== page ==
There is a lot of discussion about Twitter’s treatment of content posted by President Trump this week.
Twitter decided not to take any action in relation to claims by the President implying that the death of a Congressional intern many years’ ago was more than a tragic accident.
They did decide to apply a ‘label’ to other tweets where the President made claims that voting by mail (“postal voting” in British English) leads to increased fraud.
Each of these decisions raises interesting questions for tech regulation and I will look at the first one here with a post later on the second.
In many countries, there would be a legal remedy to force the removal of content that is intended to harm someone’s reputation by suggesting they committed a serious crime.
The target of the attack would be able to complain to the courts that the content is defamatory and obtain an order for it to be removed.
Platforms would then need to decide whether to comply or accept significant legal risk by defying an order and becoming partly liable for the defamation themselves.
In many cases, platforms will restrict access content (at least in the territories where the court has jurisdiction) on receipt of an order finding that something is defamatory.
There is an interesting court case involving an Austrian politician and a Facebook user that shows how this can work outside the US.
In this case, the Austrian court found that it was defamatory for the Facebook user to have called the politician a ‘corrupt oaf’ and ordered wide-ranging content removal.
I personally think this is far too low a bar to consider claims as defamatory but would not have the same reservations if the politician had been falsely accused of murder.
In the current Twitter case, it is unlikely the principal target would be able to obtain such a court order because of the particularly high bar for public figures in the US to win defamation cases.
They might also be concerned that the conduct of such a defamation case in open court can do more damage to their reputation even if they can eventually win, ie that this would play into the hands of the accuser.
This is sometimes called the ‘Streisand effect’ after a court case involving singer Barbara Streisand.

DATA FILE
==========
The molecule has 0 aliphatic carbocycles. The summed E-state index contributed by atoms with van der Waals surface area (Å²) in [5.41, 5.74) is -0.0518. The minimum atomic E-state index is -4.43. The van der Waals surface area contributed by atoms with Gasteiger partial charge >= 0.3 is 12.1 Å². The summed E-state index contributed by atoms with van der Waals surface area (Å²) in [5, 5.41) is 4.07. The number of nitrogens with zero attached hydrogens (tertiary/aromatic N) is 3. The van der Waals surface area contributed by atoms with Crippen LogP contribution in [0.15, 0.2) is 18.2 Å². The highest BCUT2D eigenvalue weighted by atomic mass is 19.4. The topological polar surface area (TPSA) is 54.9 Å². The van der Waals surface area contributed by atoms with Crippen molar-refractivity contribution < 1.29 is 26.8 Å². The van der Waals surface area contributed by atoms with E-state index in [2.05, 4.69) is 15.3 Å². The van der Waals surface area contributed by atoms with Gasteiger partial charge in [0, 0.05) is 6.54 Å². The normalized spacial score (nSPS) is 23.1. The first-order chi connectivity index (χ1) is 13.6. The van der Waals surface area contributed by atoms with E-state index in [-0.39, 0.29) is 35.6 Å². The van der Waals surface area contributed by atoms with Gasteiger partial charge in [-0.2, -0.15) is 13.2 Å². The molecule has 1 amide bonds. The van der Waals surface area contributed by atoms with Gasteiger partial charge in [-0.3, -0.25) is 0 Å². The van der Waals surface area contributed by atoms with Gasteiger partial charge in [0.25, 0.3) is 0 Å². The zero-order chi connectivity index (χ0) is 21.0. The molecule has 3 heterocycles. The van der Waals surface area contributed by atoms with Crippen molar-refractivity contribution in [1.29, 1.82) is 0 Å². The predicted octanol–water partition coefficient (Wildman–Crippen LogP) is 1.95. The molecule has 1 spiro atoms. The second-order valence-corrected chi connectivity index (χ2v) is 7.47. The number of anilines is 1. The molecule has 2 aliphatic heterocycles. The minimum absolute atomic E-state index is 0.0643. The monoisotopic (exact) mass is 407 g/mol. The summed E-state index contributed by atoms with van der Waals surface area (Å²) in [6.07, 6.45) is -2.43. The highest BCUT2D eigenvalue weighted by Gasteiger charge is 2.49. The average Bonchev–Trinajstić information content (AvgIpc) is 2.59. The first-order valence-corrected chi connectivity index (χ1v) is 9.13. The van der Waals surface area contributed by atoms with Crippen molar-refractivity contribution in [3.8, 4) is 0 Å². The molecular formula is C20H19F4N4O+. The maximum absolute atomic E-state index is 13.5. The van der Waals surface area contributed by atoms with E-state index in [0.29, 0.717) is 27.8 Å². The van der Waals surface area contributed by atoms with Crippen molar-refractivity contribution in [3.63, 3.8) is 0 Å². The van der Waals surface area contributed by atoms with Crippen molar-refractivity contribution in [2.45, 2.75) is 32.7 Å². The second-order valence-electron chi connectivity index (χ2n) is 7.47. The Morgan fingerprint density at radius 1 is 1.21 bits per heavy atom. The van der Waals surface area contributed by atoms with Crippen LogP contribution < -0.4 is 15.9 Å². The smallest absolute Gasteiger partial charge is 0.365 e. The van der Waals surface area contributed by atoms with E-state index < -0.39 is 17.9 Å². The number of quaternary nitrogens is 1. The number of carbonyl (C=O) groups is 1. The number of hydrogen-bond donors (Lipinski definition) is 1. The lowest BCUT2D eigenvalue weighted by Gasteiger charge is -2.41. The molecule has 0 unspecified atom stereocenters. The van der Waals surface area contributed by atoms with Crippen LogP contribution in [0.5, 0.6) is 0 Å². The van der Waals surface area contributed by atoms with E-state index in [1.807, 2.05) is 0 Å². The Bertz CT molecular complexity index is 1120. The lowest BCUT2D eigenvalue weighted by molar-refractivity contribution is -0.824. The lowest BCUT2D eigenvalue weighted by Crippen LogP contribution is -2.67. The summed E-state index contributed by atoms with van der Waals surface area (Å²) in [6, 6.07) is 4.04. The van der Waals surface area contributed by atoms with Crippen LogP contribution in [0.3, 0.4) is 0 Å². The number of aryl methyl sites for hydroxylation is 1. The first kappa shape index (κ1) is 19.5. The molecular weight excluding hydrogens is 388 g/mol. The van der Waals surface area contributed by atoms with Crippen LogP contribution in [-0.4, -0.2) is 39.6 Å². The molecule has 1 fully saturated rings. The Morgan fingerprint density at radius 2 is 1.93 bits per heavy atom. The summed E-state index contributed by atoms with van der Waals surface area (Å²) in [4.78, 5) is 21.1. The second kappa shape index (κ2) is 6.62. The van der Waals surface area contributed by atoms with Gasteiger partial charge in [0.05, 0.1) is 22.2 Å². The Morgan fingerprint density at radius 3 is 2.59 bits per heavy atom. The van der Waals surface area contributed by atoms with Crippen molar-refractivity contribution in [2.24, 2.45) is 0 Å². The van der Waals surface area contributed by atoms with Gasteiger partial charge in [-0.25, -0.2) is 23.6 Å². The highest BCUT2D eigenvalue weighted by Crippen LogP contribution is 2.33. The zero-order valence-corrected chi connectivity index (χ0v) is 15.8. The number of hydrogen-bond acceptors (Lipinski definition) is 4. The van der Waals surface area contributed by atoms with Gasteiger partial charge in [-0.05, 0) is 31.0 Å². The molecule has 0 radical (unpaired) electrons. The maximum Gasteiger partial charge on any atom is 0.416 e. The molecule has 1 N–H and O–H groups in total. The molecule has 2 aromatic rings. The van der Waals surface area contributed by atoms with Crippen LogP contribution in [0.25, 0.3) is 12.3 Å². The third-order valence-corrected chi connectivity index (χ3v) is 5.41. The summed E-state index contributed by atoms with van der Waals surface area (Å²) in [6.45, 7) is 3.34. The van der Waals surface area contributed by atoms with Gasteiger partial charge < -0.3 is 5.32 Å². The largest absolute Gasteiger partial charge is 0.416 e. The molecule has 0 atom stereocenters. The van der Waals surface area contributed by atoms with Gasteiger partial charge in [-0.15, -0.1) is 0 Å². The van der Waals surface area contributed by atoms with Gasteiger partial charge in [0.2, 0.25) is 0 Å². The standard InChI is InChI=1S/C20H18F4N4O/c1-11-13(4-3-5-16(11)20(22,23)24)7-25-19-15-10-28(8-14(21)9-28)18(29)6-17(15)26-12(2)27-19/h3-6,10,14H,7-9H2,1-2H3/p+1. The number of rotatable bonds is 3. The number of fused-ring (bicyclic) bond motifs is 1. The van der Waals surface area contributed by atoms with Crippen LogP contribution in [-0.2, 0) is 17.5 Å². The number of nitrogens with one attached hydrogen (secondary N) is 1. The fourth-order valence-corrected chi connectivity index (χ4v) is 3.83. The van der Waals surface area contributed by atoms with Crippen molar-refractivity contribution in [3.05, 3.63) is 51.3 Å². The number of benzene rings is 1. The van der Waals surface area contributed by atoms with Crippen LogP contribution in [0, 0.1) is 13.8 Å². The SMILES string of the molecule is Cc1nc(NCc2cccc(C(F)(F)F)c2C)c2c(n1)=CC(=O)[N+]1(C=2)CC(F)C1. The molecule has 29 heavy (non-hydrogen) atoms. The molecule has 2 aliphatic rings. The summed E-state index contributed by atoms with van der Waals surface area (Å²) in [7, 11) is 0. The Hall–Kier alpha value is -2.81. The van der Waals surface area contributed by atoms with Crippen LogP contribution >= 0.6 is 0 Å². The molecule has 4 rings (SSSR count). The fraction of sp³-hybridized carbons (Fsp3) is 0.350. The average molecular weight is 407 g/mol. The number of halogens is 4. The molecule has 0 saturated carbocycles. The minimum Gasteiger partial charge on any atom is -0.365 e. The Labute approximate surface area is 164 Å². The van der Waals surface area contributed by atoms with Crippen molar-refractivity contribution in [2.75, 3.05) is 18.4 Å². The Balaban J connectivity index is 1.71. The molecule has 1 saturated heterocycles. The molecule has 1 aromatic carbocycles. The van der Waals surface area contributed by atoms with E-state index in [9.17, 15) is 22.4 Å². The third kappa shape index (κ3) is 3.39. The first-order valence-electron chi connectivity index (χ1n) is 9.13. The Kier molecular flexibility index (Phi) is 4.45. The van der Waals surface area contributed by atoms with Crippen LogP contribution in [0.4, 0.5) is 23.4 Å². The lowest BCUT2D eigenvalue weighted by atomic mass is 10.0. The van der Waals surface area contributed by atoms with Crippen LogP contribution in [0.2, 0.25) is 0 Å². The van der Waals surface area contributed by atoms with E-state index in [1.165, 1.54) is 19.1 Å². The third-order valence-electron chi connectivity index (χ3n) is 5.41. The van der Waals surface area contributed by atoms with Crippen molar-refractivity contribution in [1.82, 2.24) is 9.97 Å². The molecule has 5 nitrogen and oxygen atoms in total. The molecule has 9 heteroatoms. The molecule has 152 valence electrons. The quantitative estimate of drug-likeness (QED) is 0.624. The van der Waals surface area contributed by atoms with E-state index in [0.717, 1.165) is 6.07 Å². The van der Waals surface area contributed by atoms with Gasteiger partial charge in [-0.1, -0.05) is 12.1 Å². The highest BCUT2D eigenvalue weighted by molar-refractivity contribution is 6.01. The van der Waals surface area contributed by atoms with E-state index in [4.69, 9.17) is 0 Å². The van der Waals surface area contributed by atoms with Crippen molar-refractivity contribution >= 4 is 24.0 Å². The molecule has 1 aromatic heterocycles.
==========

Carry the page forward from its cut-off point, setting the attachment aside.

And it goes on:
There are principled and practical reasons for platforms generally to follow relevant defamation law standards in these cases.
Societies hold varying views about where a claim against someone is so terrible that it should be illegal and they codify these in their defamation and other speech laws.
There is an argument that it is more principled for platforms to follow those local standards by acting on court orders (where there is good rule of law) than privileging a standard they have devised and seek to apply universally.
As a practical matter, deciding on whether something is true or false may require obtaining and assessing massive amounts of information from both sides, as happens in any significant court defamation case.
This is not something that platforms have the ability to do and so there is a risk of their decisions being low quality as they rely on partial (in both senses) information.
In the case of the President’s tweets, the target was a public figure but the most heartfelt complaint about them has come from the widower of the deceased intern.
This begs the question around whether other factors should come into play that we might call ‘common decency’.
There have been other cases where concerns about the damage being caused by attacks of this kind are top of mind.
Claims that victims of the Sandy Hook school shooting in the US were ‘crisis actors’ have rightly received a lot of attention in this context.
The first place we might look for decency is in the speaker, and in many cases we do see people withdrawing and apologising for comments on social media that cause hurt to others.
It is important not to underestimate the power of social persuasion on most people as it can be much faster and more effective than either platform or legal remedies.
Seeing the speaker admit their mistake is more powerful than the sense that the speaker holds to their original position but has been ‘censored’.